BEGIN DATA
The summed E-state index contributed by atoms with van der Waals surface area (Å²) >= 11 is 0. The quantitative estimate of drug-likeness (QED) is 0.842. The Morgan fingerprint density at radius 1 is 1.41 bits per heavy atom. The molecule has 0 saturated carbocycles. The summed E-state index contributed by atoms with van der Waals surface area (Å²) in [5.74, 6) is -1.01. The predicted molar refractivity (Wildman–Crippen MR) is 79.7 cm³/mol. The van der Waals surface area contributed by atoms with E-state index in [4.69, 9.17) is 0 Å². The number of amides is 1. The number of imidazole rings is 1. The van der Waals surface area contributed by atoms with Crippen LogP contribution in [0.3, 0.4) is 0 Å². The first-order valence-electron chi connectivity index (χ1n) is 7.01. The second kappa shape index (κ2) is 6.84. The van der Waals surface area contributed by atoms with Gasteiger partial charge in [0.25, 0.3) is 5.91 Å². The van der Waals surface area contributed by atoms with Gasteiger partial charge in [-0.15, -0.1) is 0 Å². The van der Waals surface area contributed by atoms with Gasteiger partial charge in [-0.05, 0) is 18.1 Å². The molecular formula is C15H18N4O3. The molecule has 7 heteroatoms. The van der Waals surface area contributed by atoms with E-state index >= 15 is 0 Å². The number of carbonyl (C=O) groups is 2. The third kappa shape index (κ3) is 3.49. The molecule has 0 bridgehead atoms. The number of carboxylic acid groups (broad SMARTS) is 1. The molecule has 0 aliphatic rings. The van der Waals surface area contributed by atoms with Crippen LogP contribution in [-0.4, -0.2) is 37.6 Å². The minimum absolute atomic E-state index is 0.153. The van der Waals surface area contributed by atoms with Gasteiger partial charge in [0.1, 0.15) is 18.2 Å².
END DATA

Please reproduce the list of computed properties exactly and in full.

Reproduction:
The summed E-state index contributed by atoms with van der Waals surface area (Å²) >= 11 is 0. The quantitative estimate of drug-likeness (QED) is 0.842. The Morgan fingerprint density at radius 1 is 1.41 bits per heavy atom. The molecule has 0 saturated carbocycles. The summed E-state index contributed by atoms with van der Waals surface area (Å²) in [5.74, 6) is -1.01. The predicted molar refractivity (Wildman–Crippen MR) is 79.7 cm³/mol. The van der Waals surface area contributed by atoms with E-state index in [4.69, 9.17) is 0 Å². The number of amides is 1. The number of imidazole rings is 1. The van der Waals surface area contributed by atoms with Crippen LogP contribution in [0.3, 0.4) is 0 Å². The first-order valence-electron chi connectivity index (χ1n) is 7.01. The second kappa shape index (κ2) is 6.84. The van der Waals surface area contributed by atoms with Gasteiger partial charge in [0.25, 0.3) is 5.91 Å². The van der Waals surface area contributed by atoms with Gasteiger partial charge in [-0.15, -0.1) is 0 Å². The van der Waals surface area contributed by atoms with Gasteiger partial charge in [-0.05, 0) is 18.1 Å². The molecular formula is C15H18N4O3. The molecule has 7 heteroatoms. The van der Waals surface area contributed by atoms with E-state index >= 15 is 0 Å². The number of carbonyl (C=O) groups is 2. The third kappa shape index (κ3) is 3.49. The molecule has 0 bridgehead atoms. The number of carboxylic acid groups (broad SMARTS) is 1. The molecule has 0 aliphatic rings. The van der Waals surface area contributed by atoms with Crippen LogP contribution in [-0.4, -0.2) is 37.6 Å². The minimum absolute atomic E-state index is 0.153. The van der Waals surface area contributed by atoms with Gasteiger partial charge in [0.1, 0.15) is 18.2 Å².